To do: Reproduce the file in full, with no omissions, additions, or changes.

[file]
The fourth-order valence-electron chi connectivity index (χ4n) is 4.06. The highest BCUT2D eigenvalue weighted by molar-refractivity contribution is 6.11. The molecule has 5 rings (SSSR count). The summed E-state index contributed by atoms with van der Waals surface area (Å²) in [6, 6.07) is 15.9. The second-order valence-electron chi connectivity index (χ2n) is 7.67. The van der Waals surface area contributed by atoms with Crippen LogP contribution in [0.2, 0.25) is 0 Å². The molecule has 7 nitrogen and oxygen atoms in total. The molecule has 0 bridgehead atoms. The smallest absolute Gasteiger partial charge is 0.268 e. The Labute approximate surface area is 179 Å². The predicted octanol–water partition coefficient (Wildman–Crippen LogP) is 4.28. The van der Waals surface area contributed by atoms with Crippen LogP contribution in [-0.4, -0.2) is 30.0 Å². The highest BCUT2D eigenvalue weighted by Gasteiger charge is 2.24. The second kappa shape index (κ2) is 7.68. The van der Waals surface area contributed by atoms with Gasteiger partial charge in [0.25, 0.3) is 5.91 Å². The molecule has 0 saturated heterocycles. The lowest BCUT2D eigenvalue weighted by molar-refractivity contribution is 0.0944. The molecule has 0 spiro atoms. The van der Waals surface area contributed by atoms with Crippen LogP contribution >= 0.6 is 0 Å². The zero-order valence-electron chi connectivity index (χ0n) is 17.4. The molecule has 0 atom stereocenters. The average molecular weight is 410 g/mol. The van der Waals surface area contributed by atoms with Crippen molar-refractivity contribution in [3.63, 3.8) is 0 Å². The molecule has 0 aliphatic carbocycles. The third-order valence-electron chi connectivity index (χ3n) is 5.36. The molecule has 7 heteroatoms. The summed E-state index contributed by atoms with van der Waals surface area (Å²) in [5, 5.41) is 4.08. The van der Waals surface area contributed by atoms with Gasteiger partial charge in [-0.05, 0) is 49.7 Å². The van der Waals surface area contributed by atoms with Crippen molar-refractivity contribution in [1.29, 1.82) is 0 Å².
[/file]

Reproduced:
The fourth-order valence-electron chi connectivity index (χ4n) is 4.06. The highest BCUT2D eigenvalue weighted by molar-refractivity contribution is 6.11. The molecule has 5 rings (SSSR count). The summed E-state index contributed by atoms with van der Waals surface area (Å²) in [6, 6.07) is 15.9. The second-order valence-electron chi connectivity index (χ2n) is 7.67. The van der Waals surface area contributed by atoms with Crippen LogP contribution in [0.2, 0.25) is 0 Å². The molecule has 7 nitrogen and oxygen atoms in total. The molecule has 0 bridgehead atoms. The smallest absolute Gasteiger partial charge is 0.268 e. The Labute approximate surface area is 179 Å². The predicted octanol–water partition coefficient (Wildman–Crippen LogP) is 4.28. The van der Waals surface area contributed by atoms with Crippen LogP contribution in [-0.4, -0.2) is 30.0 Å². The highest BCUT2D eigenvalue weighted by Gasteiger charge is 2.24. The second kappa shape index (κ2) is 7.68. The van der Waals surface area contributed by atoms with Gasteiger partial charge in [0.25, 0.3) is 5.91 Å². The molecule has 0 saturated heterocycles. The lowest BCUT2D eigenvalue weighted by molar-refractivity contribution is 0.0944. The molecule has 0 spiro atoms. The van der Waals surface area contributed by atoms with Crippen LogP contribution >= 0.6 is 0 Å². The zero-order valence-electron chi connectivity index (χ0n) is 17.4. The molecule has 0 atom stereocenters. The average molecular weight is 410 g/mol. The van der Waals surface area contributed by atoms with Crippen molar-refractivity contribution in [3.63, 3.8) is 0 Å². The molecule has 0 aliphatic carbocycles. The third-order valence-electron chi connectivity index (χ3n) is 5.36. The molecule has 7 heteroatoms. The summed E-state index contributed by atoms with van der Waals surface area (Å²) in [5, 5.41) is 4.08. The van der Waals surface area contributed by atoms with Gasteiger partial charge in [-0.05, 0) is 49.7 Å². The van der Waals surface area contributed by atoms with Crippen molar-refractivity contribution in [1.29, 1.82) is 0 Å².